During her speech, she also said that violence against women is very frequent, despite the progress made by Bangladesh to ensure women's rights. “Women are subjected to torture, harassment and other forms of violence everywhere, including their workplace, home and educational institutions. 87 out of every 100 women are being subjected to some kind of violence in their family,” she said. Referring to a report from a human rights organization, she said that at least 800 women were raped in 2017.

“The statistics from One Stop Crisis Center is horrifying, which says that more than 2,000 women were victims of physical and sexual violence. Risha, Tonu, Rakib, Sagor, Rupa are just a few names among the many we know, yet none of them have received justice yet.” Sultana Kamal added that there were over 1,500 cases of child abuse, murders and violence in 2017.

She said that people in Bangladesh are concerned about the recent rise in enforced disappearance cases. Regarding extrajudicial killings, the former advisor to the Caretaker Government said that “crossfires” were killing at least one or two people every day. She continued: “Although the government claims these things have stopped, but in 2017, there were 151 cases of extrajudicial killings. These human rights violations are not acceptable.”

Left with dreams, returned with Nightmares

 

Abused female workers back from Saudi Arabia empty-handed; govt offers no help

Sharmeen (not real name), 35,  of Munshiganj, returned from Saudi Arabia on May 24, five months after she had gone to the kingdom for work. “My husband is not accepting me. He asked why I did not send money and why I returned home,” she told this correspondent on June 6. Sharmeen proceeded to recount harrowing tales of both physical and sexual exploitation at her employers' homes in Riyadh.

 

Failing to endure it, she informed the local recruiting agent, who then transferred her to another employer in Jeddah. Even there the abuses did not end and Sharmeen fled.

Soon police found her with physical injuries and admitted her to a hospital in mid-April. After primary treatment, she was sent to a safe house. After over a month's stay there, she was sent home. She then received treatment for an infection in her sexual organ.

Left by her husband, Sharmeen now lives with her sister. Her tale is similar to the accounts of other female migrant workers who returned from the Gulf country. Instead of returning with money that could change their fate, they came back with shocking tales of abuse.

 

Almost of all of them left their homes and loved ones for a distant land, determined to earn money and make a better life for their families back home. In stark contrast to their aspirations, they experienced exploitation -- physical, sexual, psychological and financial.

Some were abandoned by their employers who threw them out of their homes. When police spotted the workers, they were picked up and deported.

 

Failing to endure the unending abuses, many others decided to return home themselves and took shelter at safe homes managed by the Bangladesh embassy in Riyadh or Jeddah of Saudi Arabia. When the migrant workers finally returned home empty-handed after months of ordeal, they received no support from the Bangladesh authorities.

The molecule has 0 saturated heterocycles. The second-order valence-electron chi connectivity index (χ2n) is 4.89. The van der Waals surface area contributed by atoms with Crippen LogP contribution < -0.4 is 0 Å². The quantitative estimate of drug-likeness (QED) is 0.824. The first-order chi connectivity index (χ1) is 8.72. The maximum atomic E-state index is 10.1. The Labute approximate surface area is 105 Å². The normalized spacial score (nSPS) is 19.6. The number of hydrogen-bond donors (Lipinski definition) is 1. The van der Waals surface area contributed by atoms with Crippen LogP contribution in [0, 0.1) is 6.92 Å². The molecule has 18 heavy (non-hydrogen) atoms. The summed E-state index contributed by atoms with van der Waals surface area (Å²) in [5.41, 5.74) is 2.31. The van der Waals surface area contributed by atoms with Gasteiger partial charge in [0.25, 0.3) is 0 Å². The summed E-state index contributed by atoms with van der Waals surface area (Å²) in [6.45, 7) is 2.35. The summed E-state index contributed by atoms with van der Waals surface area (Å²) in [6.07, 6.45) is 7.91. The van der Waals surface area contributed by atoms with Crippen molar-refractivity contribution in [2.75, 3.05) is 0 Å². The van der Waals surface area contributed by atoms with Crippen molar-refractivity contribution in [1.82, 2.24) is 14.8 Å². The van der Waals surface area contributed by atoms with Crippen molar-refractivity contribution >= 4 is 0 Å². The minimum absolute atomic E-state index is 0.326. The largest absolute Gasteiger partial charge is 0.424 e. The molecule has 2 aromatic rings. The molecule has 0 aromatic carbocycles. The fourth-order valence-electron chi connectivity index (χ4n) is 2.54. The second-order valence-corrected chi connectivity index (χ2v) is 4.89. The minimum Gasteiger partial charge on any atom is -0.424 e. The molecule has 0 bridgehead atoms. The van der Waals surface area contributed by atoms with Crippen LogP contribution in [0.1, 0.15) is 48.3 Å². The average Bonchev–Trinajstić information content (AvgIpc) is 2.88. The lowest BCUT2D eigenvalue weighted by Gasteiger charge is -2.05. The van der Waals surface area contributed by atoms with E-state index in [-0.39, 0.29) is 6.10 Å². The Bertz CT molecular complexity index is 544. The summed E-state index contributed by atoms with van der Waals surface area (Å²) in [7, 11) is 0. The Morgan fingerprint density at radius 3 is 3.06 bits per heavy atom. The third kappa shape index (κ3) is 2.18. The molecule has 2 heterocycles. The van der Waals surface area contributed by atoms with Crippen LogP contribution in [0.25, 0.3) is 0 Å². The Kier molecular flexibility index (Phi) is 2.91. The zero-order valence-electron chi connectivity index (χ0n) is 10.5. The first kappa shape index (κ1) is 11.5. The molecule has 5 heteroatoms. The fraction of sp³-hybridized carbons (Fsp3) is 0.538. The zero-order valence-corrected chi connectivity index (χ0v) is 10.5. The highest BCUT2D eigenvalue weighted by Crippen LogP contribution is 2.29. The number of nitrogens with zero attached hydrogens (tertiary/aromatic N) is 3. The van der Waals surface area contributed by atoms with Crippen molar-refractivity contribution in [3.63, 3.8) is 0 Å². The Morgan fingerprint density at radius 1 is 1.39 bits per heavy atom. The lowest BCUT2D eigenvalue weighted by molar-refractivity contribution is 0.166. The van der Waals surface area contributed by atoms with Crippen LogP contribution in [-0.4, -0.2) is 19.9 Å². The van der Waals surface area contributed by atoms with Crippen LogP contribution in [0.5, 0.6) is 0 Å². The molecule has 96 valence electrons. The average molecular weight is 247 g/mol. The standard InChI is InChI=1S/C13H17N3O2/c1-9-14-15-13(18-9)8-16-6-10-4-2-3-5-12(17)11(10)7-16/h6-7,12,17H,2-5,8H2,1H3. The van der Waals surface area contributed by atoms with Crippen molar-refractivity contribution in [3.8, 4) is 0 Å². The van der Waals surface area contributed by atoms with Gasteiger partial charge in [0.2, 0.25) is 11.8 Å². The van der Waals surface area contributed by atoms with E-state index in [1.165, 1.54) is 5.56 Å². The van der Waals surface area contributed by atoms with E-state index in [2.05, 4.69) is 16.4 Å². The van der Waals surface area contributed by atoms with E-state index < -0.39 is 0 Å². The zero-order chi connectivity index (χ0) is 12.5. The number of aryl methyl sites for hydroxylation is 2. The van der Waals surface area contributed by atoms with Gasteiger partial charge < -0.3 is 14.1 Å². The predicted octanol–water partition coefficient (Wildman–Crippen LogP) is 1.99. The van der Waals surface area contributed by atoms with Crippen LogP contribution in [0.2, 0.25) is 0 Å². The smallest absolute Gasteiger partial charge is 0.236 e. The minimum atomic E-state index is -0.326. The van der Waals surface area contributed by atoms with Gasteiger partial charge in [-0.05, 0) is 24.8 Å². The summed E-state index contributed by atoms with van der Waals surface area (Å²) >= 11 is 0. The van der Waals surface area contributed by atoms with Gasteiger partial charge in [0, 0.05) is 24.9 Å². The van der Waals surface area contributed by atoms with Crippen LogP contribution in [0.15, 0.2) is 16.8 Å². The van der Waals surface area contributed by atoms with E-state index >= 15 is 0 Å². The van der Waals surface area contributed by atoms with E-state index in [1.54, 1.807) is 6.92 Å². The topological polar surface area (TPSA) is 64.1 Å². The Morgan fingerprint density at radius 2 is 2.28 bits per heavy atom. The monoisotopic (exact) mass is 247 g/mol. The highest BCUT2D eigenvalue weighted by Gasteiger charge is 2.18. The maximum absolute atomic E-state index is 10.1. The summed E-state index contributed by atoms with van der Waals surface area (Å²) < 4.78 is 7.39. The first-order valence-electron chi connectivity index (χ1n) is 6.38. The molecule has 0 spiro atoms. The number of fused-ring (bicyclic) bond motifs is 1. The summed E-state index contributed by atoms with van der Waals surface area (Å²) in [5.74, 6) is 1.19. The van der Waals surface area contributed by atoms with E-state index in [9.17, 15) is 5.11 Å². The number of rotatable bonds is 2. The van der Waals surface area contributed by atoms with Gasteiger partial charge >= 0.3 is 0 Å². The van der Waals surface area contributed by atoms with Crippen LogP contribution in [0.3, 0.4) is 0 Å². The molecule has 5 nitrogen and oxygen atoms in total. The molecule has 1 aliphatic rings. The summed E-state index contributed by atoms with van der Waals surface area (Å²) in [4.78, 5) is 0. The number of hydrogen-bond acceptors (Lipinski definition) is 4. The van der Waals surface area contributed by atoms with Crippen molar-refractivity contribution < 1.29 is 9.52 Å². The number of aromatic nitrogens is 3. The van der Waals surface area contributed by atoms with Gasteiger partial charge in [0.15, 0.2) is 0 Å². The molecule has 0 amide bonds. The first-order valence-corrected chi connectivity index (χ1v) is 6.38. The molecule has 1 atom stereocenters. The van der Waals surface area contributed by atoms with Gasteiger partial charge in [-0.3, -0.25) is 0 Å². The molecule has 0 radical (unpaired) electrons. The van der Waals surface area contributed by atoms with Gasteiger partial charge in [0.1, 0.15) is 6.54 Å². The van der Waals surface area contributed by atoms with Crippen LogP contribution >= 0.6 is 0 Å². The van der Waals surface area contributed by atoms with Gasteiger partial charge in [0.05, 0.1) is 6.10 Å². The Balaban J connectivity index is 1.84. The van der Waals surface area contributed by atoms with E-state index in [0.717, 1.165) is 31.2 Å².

In many cases, the families also refused to accept them, owing to the associated stigma. Their hopes and dreams shattered, they are left worse off than before they had left.

 

At least 4,000 such workers returned to Bangladesh last year with many instances of it this year as well, according to Brac estimates.  Dulshan, 37, of Chuadanga, returned home empty-handed mid-March this year after seven months of work in Riyadh. She faced non-payment, 18 to 20 hours of daily work and physical torture, all of which forced her to flee.

 

With savings from earlier job stints in Jordan and Dubai, she bought a three-decimal land and dreamt of building a house there with what she earned in Saudi Arabia.

“After returning home, I had to take treatment and my elder daughter had to bear the expenses. I am now staying at her residence and unable to pay my 10-year old daughter's educational expenses,” Dulshan said. Industry insiders say the number of abused women workers in the Middle East is growing as more women go abroad for domestic work.

However, the Bangladesh government does not have any data on how many women are returning home after facing abuse.

 

According to estimates by Brac Migration Programme, every month between 300 to 400 female migrants return from the Middle East, mostly Saudi Arabia, after being tortured.

Estimates by the expatriates welfare and overseas employment ministry show some six lakh Bangladeshi women are put to work in the Middle East, mostly in Saudi Arabia, United Arab Emirates, Lebanon, Jordan and Oman.

 

Shariful Hasan, head of Brac Migration Programme, said it was good that women had labour mobility, but when hundreds of women return home empty-handed -- especially after physical, sexual and economic exploitation -- authorities need to work rigorously to protect them. Another worrying trend was of these workers not being accepted by their family. Health and financial conditions of the abused returnees have already worsened, which is also needed to be taken care of, he said.

“When the migrants send home remittance, authorities appreciate them. But, tragically, when they return home with trauma, nobody is there to support them. This is unfortunate,”

“Where would a woman go if she is rejected by her family?” he said, suggesting emergency health and psychological support to them upon their return and then eventually taking up programmes to rehabilitate them.